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Pierre Karl Péladeau likes playing the underdog, telling anyone who will listen that Quebecor is always fighting the good fight against the vested interests in Canada’s broadcasting industry.

His latest crusade to get the Canadian Radio-television and Telecommunications Commission (CRTC) to rewrite the rules governing carriage fees for specialty channels seems destined to hit a wall, just as the Montreal Canadiens seemed to have done basically every season since Quebecor’s TVA Sports channel acquired the French-language rights to national NHL broadcasts in 2014.

The mediocre Canadiens, along with Quebecor’s failure to win a Quebec City NHL franchise, explain TVA Sports’ problems more than Bell Canada’s refusal to pay higher carriage fees to offer the channel to Bell TV subscribers. But that didn’t stop Mr. Péladeau from yanking TVA Sports off Bell TV for the opening round of the hockey playoffs.

The stunt earned TVA Group a stiff rebuke from the CRTC, which last week issued a mandatory order requiring the company to comply with its regulations. They forbid a broadcasting licence holder from unilaterally pulling its signal during a fee dispute with a cable or satellite television distributor. Quebecor has so far complied with the order, but Mr. Péladeau pledges to fight on.

“The dramatic imbalance in the specialty channels’ subscription fees has serious consequences for the viability and survival of French-language television,” the Quebecor chief insisted after the CRTC issued its order. “Immediate action is needed.”

Short of breaking up Canada’s telecommunications and broadcasting oligopoly, however, it’s hard to see what else the CRTC could do to help TVA Sports other than impose even stricter regulations on an industry that Mr. Péladeau has long complained is, well, over-regulated.

Quebecor accuses Bell of giving “undue preference” to its own Réseau des sports (RDS) channel, which, unlike TVA Sports, is included in Bell TV’s most popular television package. Bell argues RDS is simply more popular with its subscribers than TVA Sports. Still, RDS’s inclusion in Bell TV’s “Good” package boosts – artificially, perhaps – its subscriber revenue.

In 2017, for instance, RDS earned about $125-million in subscriber revenue, compared with about $75-million for TVA Sports. RDS had about 2.8 million subscribers, while TVA Sports had 1.8 million. Both channels have lost tens of thousands of subscribers in the past few years, as more and more Canadians cut the cord entirely or opt to choose their channels à la carte.

RDS’s profits have declined since TVA Sports acquired the French-language rights to about two dozen regular-season Canadiens games and the NHL playoffs. Even so, RDS, which holds regional rights to Canadiens games, remains Bell’s most lucrative French specialty channel, posting a pretax profit of $24.5-million and an operating margin of 16.2 per cent in 2017.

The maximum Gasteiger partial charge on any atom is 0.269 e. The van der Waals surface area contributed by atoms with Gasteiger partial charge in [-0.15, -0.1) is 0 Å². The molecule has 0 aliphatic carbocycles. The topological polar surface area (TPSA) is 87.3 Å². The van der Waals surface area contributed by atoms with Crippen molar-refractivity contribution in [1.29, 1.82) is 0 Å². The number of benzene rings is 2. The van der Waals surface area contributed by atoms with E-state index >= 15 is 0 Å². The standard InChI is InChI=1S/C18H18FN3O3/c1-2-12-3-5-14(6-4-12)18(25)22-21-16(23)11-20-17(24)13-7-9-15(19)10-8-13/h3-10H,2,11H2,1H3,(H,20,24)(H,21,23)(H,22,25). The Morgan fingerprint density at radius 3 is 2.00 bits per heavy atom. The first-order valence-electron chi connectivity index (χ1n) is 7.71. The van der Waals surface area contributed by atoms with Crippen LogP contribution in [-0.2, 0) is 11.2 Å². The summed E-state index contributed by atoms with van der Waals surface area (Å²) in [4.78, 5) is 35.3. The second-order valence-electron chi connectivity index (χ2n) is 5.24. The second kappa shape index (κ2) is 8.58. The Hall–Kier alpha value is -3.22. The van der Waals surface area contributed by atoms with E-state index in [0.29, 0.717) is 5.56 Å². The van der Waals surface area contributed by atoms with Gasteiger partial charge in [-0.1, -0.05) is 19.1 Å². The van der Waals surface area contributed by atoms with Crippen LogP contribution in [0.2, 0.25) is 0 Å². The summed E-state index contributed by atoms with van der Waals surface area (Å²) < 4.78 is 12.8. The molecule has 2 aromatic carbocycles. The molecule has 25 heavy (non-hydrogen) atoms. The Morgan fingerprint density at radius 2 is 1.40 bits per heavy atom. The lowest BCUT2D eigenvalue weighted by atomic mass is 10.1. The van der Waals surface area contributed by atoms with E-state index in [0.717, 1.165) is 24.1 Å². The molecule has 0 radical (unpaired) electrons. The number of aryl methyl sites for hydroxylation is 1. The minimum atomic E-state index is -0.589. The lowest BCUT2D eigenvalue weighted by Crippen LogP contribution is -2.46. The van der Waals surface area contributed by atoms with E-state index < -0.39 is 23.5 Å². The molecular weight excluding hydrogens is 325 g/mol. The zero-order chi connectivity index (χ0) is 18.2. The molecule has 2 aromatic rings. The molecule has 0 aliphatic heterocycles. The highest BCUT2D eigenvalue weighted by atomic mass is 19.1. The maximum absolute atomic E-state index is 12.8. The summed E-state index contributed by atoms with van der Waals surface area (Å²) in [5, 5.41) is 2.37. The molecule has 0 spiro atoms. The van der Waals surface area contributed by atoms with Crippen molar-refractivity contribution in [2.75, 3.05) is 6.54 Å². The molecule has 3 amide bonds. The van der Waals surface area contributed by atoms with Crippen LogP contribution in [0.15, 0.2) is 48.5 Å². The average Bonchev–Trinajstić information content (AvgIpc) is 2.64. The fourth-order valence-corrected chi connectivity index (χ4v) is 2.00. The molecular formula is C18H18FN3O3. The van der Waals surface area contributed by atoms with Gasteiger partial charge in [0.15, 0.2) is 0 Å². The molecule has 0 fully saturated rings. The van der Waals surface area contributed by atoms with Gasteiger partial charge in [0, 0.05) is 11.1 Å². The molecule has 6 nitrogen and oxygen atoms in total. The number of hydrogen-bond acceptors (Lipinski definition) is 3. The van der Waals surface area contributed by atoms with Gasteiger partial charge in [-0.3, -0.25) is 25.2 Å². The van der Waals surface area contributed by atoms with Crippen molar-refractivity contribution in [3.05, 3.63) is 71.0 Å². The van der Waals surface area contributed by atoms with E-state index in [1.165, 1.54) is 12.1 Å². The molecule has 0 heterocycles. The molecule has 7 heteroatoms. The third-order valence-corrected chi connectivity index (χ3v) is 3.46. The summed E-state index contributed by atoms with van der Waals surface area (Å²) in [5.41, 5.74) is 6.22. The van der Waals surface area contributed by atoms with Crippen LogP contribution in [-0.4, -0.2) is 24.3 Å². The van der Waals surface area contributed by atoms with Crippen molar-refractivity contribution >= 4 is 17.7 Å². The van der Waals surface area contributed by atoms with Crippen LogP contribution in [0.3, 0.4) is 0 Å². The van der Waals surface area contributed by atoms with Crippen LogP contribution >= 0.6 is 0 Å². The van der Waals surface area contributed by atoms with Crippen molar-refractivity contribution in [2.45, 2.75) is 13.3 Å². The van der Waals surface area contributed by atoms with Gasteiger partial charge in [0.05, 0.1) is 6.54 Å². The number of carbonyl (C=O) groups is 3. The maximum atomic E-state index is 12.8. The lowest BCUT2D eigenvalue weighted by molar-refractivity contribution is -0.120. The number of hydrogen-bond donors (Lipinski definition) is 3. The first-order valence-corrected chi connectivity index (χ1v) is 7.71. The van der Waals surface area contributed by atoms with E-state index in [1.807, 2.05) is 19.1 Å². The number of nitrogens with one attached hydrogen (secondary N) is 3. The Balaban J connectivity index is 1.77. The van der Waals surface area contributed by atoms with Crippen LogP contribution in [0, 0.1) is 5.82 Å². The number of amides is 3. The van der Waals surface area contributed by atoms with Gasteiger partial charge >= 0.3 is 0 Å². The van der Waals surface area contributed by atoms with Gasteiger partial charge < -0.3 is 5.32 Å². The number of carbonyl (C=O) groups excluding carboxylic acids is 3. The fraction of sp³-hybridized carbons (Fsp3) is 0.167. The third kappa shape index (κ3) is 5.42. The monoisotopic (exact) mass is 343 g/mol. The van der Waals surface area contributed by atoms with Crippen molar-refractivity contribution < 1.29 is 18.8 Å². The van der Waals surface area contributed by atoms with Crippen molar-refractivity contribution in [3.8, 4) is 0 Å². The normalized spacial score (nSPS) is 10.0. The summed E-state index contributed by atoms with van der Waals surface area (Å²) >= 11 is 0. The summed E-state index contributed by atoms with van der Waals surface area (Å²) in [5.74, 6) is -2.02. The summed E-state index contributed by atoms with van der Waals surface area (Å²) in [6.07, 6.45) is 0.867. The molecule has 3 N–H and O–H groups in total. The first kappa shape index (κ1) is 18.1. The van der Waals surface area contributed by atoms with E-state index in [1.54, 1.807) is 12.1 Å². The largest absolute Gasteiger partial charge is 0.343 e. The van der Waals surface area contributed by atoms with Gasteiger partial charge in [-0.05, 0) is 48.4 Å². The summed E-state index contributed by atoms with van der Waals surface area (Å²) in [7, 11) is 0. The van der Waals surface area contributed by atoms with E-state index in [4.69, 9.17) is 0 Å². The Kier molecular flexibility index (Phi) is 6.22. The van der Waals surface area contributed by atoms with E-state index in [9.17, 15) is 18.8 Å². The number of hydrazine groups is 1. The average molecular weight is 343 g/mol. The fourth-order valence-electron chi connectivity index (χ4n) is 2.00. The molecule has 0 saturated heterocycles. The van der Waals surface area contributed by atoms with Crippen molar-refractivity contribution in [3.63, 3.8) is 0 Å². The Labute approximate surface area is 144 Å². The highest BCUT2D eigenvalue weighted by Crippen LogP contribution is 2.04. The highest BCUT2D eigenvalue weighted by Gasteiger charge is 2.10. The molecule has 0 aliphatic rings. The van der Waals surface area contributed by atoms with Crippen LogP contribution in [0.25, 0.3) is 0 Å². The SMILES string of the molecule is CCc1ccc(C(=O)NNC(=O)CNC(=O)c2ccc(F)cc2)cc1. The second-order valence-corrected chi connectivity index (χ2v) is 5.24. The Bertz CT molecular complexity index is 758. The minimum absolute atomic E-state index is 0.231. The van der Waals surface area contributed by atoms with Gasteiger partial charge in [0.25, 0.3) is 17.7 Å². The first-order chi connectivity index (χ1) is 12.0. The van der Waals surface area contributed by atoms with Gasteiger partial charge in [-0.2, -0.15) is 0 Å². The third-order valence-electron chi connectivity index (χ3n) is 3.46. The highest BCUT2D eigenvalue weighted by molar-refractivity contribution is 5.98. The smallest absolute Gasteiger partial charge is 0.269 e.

TVA Sports has been in the red every year since its 2012 launch. In 2017, it generated a pretax loss of $21.3-million, according to CRTC data. Still, that was far less than the $33-million pretax loss it posted in 2016, when the Canadiens failed to make the playoffs altogether.

TVA Sports has posted cumulative pre-tax losses of about $150-million since 2012, making it a far bigger drain on Quebecor than its Sun News network, which it shut down in 2015. Quebecor blamed the demise of Sun News, which was billed as a Canadian version of right-wing Fox News, on the CRTC’s refusal to force cable and satellite TV providers to include the channel in basic cable packages. But the truth is the channel never found a big enough audience in Canada for its scrappy right-wing news format. Quebecor overestimated its potential.

Ditto for TVA Sports. Quebecor appears to have overpaid for its NHL rights, which cost TVA Sports about $60-million a year. The channel’s advertising revenue has fluctuated from one year to the next, largely depending on whether the Canadiens make the playoffs. The team isn’t vying for the Stanley Cup this year, either, depriving TVA Sports of a badly-need boost.

Quebecor’s failure to snag an NHL franchise for Quebec City has further undermined the strategy it envisioned in launching TVA Sports, leaving big holes in the channel’s programming schedule that it has often filled with obscure, and little-watched, extreme sports competitions.

For Mr. Péladeau, blaming Bell and the CRTC for TVA Sports’ problems is easier than admitting that the channel’s viability has always been tied to the Canadiens’ fortunes and the fate of a Quebec City NHL franchise. Neither has panned out as Mr. Péladeau hoped or imagined.

Mr. Péladeau is not wrong in declaring Canada’s broadcast regulatory system to be “broken.” The problem is, no one has come up with a better one for an era in which conventional and specialty-television networks must compete with unregulated foreign streaming services. Forcing Bell to pay higher carriage fees for TVA Sports or include it in its most popular package would only lead to higher bills for Bell TV subscribers, leading some to drop the service.

Heritage Minister Pablo Rodriguez has undertaken a review of the Broadcasting Act. But any changes to the way the CRTC regulates the industry could come too late for TVA Sports. If it’s any consolation to Mr. Péladeau, he isn’t the only one wishing the Canadiens would up their game.